UAW strike could affect thousands of Kentucky auto workers
LOUISVILLE, Ky. (WAVE) - With 10 days left before a looming UAW strike, the union and the big three U.S. automakers are far apart on a new contract agreement.
“I hope these shareholders can run an assembly line because those are going to be the only people left to build cars come Sept. 15,” UAW President Shawn Fain said during a recent negotiation update to his membership.
12,000 workers are part of the union at Ford’s two assembly plants threatening to strike.
However, Kentucky’s auto workforce has more than 100,000 workers.
A strike would cause a ripple effect for those workers too.
Autoworkers in Kentucky build cars and trucks but also make brakes, steering systems, and seats.
If the assembly plants stop work, the supporting factories will likely begin to shut down too.
“Ford has a chance to lead here, but sadly they are choosing the low road approach,” Fain said.
As contract talks remain far apart at Ford and broken at GM and Stellantis according to the UAW, a possible strike grows day by day. It’s not good news for Kentucky.
“Our auto sector is truly on fire, truly exciting to see all the opportunities and this is just the start,” Governor Andy Beshear said at an expansion announcement at Piston Automotive last year.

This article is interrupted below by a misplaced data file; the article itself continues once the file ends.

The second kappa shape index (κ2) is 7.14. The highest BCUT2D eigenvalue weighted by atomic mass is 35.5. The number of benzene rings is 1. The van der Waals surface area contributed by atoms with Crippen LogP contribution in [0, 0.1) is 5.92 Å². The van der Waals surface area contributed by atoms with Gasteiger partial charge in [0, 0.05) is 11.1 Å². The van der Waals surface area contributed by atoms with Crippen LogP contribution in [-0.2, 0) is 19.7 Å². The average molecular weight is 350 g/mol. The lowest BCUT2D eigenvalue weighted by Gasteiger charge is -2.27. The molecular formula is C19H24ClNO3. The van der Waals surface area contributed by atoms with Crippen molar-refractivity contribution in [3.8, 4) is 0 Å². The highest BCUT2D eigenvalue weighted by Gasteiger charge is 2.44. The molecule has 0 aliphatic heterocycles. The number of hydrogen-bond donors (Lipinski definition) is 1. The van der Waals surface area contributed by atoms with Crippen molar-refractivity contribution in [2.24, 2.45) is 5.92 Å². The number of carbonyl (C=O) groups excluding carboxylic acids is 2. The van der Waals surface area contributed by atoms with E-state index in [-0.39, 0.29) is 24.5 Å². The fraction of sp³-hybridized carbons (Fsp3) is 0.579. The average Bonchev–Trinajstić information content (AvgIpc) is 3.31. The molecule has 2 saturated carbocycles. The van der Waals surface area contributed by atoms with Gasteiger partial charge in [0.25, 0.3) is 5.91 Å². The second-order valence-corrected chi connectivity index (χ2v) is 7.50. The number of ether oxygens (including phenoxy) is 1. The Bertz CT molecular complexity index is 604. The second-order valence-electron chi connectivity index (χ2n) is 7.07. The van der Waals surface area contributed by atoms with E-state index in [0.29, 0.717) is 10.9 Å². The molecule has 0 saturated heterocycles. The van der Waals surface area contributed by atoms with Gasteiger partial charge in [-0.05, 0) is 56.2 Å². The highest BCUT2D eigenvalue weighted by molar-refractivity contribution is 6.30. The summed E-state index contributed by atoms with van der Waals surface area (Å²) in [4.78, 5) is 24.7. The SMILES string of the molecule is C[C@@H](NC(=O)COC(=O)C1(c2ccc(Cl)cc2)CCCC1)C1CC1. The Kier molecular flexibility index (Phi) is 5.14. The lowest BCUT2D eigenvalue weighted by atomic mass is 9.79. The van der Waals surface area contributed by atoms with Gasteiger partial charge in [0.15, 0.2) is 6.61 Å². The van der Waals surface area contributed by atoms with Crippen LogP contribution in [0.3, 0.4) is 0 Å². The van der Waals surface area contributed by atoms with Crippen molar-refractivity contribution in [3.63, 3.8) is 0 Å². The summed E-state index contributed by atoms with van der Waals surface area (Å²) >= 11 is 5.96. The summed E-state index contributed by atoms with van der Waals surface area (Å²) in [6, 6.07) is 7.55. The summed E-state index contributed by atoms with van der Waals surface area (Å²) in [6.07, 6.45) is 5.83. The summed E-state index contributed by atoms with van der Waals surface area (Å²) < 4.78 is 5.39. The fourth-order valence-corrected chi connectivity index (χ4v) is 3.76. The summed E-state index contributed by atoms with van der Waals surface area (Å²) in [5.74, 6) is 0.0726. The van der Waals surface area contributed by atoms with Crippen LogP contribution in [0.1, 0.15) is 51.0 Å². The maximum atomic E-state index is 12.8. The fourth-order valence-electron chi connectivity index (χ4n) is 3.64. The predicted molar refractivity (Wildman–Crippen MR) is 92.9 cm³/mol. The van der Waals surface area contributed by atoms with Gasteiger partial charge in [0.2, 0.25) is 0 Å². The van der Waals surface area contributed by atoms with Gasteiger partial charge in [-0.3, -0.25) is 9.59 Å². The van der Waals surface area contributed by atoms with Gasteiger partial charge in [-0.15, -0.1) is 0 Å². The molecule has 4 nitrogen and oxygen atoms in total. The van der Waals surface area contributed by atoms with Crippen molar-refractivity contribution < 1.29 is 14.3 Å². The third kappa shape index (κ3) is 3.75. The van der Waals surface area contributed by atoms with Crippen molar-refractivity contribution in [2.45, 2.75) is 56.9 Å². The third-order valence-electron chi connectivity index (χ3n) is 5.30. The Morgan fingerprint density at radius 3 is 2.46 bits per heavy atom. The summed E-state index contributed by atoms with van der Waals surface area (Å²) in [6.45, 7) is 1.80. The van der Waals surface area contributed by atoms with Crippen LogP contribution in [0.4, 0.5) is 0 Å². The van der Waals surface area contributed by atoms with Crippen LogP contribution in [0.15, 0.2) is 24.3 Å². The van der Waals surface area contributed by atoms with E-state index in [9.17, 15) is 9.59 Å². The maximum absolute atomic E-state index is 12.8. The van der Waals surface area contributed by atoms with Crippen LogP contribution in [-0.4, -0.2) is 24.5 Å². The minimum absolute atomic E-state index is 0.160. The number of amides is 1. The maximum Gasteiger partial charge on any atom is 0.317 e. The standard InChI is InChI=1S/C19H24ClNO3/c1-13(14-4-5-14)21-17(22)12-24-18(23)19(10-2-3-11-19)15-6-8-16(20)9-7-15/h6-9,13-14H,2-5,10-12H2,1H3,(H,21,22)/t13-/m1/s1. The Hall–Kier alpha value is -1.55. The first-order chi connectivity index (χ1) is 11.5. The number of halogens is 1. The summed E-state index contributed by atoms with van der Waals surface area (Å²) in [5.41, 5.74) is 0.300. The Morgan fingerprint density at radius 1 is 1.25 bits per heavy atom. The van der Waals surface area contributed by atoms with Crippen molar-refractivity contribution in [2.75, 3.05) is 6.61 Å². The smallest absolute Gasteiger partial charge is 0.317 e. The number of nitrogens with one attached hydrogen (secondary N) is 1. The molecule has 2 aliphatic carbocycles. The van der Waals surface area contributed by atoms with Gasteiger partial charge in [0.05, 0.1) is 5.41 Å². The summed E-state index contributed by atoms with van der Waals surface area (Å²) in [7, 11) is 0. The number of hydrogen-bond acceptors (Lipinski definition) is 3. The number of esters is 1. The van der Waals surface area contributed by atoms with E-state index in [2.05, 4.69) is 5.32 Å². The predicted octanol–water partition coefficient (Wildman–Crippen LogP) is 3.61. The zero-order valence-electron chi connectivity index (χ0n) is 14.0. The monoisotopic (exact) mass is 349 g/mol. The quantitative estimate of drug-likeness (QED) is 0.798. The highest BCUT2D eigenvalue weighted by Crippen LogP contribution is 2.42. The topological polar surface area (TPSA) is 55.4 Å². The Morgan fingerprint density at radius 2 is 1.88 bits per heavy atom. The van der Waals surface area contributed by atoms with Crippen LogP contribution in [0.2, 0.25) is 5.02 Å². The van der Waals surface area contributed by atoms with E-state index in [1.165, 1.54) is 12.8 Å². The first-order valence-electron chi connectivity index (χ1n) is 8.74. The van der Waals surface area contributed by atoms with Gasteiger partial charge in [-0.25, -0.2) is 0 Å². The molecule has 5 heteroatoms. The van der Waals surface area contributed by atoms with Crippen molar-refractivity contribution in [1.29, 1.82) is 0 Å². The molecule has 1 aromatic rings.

Politicians have touted the growth of the industry for years, and new factories were always the pride of economic development leaders.
“224 families are going to benefit from the location in River Ridge,” One Southern Indiana President Wendy Dant Chesser said in 2014. The group released a statement about the current potential strike as well.
“Southern Indiana is home to many automotive suppliers, and it is impossible to gauge the full impact a United Auto Workers (UAW) strike would have on our community,” noted Wendy Dant Chesser, President and CEO of One Southern Indiana. “We hope an agreement can be reached before the current UAW contract expires on September 14, ensuring the continuity of auto-related economic activities in our region.”
Kentucky has added 15,000 jobs in the automotive industry over a decade. The state has thousands of workers who make brakes, suspensions, and seat cushions.
“It means 450 Kentucky families are going to feel a lot more confident when they go to sleep at night,” Former Governor Steve Beshear said in 2012. “They can keep food on the table for their family and put a roof over their heads.”
Supply chains for Toyota should be fine since the plant is not unionized. Other suppliers may have to lay off workers as orders dry up at the Ford and GM assembly plants here if work stops.
“If it’s a full strike, and they can run some things with management, but they can’t run everything, then that has the ripple effect,” University of Louisville Professor Ariana Levinson said.
She believes the UAW will avoid a strike. But she said the threat of a nationwide strike helps pressure the automakers to sweeten their offers.
“It’s a lot more pressure if you don’t know who will be struck or who will negotiate the first contract,” Levinson said.
The UAW contracts at all three U-S automakers expire on Sept. 14.
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